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An Evaluation of Drug-Resistant TB Treatment Scale-Up



July 2011

Globally in 2008 there were an estimated 440,00 cases of incident multidrug-resistant tuberculosis (MDR-TB). Despite international calls for action to reach universal access to TB treatment by 2015, governments and ministries of health in high-burden countries have not adequately progressed with scale-up. According to latest estimates from the World Health Organization(WHO), only 7% of the estimated MDR-TB cases in 2008 were reported (29,423) to WHO, and about 1% of patients were enrolled under programs to provide internationally quality-assured treatment. Of the 27 countries considered to have a high burden of MDR-TB, only 13 reported treatment outcomes.

In May 2009, the World Health Assembly adopted a landmark resolution calling on all 193 member states to urgently scale up treatment and control of drug-resistant tuberculosis (DR-TB). In addition to basic control, the resolution called for the mobilization of domestic and international resources and for countries to remove financial barriers, ensure trained and sufficient human resources, establish a network of laboratories where rapid tests are available, ensure availability of quality drugs, regulate the use of all anti-TB drugs, and introduce infection control measures. According to the WHO, this would require bold and radical policy change.

Despite these political commitments, substantial funding and implementation gaps remain a t both national and international levels. The Stop TB Partnership estimates that US$7.1 billion is needed to treat MDR-TB and another UD$0.3 billion is needed for laboratory strengthening for the period of 2011-2015. The call for a more effective response nationally and internationally could not be more urgent.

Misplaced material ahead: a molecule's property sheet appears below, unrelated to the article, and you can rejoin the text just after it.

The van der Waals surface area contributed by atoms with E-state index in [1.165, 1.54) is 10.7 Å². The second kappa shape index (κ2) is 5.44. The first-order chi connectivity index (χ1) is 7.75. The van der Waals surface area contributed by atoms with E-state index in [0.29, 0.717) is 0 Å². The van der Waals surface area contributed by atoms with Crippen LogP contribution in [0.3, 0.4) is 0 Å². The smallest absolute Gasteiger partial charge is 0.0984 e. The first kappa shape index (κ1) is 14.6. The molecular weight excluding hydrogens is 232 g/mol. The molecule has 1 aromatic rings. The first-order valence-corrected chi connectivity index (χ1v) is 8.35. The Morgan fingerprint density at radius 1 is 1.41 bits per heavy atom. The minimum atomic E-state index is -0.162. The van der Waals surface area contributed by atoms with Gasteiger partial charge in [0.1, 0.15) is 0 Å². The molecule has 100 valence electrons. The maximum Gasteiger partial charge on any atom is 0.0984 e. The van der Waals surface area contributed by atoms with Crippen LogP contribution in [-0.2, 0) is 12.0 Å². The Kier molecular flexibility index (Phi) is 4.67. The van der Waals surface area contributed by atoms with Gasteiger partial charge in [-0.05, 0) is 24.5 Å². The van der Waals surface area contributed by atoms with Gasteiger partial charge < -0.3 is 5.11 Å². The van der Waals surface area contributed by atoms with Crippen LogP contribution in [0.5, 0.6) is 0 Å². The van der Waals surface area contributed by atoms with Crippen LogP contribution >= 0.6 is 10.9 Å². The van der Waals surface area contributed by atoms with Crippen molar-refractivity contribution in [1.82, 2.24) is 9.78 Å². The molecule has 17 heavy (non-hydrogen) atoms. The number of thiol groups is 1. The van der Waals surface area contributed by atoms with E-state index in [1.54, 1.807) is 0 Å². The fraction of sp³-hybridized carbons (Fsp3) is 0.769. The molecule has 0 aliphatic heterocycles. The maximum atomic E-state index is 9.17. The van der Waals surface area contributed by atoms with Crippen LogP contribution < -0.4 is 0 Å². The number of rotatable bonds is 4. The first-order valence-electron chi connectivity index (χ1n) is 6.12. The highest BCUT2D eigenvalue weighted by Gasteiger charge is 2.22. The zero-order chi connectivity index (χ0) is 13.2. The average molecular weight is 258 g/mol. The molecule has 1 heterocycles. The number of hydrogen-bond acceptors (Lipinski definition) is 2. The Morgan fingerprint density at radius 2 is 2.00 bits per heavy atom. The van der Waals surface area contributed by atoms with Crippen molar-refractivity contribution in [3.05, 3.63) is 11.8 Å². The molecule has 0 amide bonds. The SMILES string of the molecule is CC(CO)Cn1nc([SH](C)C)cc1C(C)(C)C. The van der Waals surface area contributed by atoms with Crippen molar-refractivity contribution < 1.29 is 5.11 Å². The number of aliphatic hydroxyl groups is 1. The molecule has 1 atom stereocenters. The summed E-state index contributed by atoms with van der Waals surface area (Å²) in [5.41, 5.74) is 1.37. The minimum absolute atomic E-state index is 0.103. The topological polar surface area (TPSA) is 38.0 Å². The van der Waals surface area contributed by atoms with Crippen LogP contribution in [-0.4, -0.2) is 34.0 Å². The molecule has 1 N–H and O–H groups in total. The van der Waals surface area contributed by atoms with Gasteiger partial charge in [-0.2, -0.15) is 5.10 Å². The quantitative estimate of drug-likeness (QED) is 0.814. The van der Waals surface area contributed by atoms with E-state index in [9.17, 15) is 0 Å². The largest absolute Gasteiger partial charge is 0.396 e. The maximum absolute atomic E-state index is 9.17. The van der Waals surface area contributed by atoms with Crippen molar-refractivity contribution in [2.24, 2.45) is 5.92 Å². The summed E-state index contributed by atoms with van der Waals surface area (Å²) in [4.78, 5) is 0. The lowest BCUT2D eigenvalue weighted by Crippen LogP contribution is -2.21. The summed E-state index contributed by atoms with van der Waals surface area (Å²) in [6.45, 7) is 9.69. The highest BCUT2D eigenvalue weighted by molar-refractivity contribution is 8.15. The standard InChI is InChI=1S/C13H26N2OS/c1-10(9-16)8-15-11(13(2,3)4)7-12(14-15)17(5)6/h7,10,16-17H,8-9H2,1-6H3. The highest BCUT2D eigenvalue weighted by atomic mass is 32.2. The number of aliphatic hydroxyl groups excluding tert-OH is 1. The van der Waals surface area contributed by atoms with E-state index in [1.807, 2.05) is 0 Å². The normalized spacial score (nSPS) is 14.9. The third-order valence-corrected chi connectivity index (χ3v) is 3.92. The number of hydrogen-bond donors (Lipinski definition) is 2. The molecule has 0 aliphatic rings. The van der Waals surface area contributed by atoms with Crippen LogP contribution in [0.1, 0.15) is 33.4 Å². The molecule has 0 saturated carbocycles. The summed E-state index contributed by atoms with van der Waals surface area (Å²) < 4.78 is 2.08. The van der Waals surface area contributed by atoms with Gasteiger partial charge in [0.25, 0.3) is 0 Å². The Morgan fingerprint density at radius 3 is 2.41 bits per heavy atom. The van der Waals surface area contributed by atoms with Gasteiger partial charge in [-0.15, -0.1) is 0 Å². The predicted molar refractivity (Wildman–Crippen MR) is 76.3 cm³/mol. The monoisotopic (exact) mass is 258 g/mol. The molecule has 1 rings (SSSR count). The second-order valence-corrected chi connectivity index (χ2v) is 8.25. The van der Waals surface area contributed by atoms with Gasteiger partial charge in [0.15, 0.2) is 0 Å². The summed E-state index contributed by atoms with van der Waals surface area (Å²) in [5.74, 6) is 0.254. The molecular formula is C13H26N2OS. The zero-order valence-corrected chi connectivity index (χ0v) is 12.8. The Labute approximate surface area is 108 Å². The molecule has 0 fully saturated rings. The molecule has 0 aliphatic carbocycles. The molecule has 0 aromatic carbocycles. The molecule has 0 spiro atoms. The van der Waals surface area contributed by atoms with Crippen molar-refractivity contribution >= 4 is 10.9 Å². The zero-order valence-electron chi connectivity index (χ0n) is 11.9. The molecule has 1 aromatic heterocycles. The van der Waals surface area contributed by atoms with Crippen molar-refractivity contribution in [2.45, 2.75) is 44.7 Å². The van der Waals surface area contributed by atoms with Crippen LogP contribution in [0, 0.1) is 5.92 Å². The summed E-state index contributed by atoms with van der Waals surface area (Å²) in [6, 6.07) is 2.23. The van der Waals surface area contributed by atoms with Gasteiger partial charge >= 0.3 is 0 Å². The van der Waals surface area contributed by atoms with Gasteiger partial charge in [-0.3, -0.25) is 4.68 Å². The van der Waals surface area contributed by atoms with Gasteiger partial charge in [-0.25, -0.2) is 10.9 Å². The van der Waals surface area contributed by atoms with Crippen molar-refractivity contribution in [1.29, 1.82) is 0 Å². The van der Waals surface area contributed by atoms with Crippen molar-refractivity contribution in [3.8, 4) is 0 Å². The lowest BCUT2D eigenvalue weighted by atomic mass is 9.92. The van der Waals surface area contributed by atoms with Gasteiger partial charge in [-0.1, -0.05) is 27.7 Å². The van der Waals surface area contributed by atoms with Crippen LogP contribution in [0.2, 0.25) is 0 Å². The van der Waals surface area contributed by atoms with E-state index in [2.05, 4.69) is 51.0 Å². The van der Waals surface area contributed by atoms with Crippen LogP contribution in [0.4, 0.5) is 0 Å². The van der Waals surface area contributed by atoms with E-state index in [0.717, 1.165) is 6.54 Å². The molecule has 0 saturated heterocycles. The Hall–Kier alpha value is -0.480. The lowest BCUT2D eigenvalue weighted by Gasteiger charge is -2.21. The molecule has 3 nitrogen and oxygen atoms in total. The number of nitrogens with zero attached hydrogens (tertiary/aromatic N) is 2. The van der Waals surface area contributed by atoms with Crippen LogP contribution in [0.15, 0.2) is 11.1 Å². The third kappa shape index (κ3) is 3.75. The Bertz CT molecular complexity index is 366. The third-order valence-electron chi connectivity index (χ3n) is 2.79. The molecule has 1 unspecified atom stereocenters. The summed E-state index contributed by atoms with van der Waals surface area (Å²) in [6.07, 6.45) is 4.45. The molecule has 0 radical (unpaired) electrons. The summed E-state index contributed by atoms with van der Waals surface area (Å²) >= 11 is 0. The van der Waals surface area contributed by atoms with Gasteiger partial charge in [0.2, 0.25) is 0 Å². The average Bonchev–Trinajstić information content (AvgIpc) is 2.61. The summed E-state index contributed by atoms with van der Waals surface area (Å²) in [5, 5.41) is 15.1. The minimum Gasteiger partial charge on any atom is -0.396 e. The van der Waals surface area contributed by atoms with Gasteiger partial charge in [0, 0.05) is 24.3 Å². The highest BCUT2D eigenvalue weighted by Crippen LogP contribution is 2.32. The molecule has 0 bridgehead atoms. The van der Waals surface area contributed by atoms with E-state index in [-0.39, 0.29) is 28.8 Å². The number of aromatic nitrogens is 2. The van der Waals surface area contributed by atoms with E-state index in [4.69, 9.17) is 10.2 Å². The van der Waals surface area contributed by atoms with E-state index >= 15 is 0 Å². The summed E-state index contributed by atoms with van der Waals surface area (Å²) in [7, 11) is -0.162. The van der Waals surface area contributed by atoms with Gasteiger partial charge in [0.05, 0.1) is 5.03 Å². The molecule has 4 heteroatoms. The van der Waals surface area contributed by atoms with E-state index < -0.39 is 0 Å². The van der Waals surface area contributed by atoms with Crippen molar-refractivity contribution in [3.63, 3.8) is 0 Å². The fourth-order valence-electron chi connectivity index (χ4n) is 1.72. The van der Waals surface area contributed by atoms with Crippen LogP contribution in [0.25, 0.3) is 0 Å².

In response to these challenges, over the past decade a number of multilateral global initiatives have been established to support drug procurement, laboratory capacity, and monitoring and evaluation of national MDR-TB programs. Chief among these are the Green Light Committee (GLC), the Global Drug Facility (GDF), and the Global Laboratory Initiative (GLI). Established in 2000, 2001 and 2007 respectively, these initiatives are essential elements in the international MDR-TB response architecture. None has been publicly evaluated.

This report, written by Médecins Sans Frontières (MSF), Partners In Health (PIH), and the Treatment Action Group (TAG) – organizations involved in efforts to increase access to treatment and care for patients with DR-TB – aims to provide an assessment of the effectiveness of some key structures within the global response for MDR-TB, to provide recommendations on how the global response to DR-TB scale-up can be improved, and to examine the results of scale-up activities to date in three key countries. It is meant to be a first step towards greater accountability from countries, international mechanisms and donors, all of whom must work collaboratively to address the substantial barriers to scaling-up MDR-TB treatment. Currently, the GLC and GDF are being reformed to address some of the challenges highlighted in this report. It is hoped that this report will constructively inform the debate about how best to foster the scale-up of DR-TB treatment and prevention.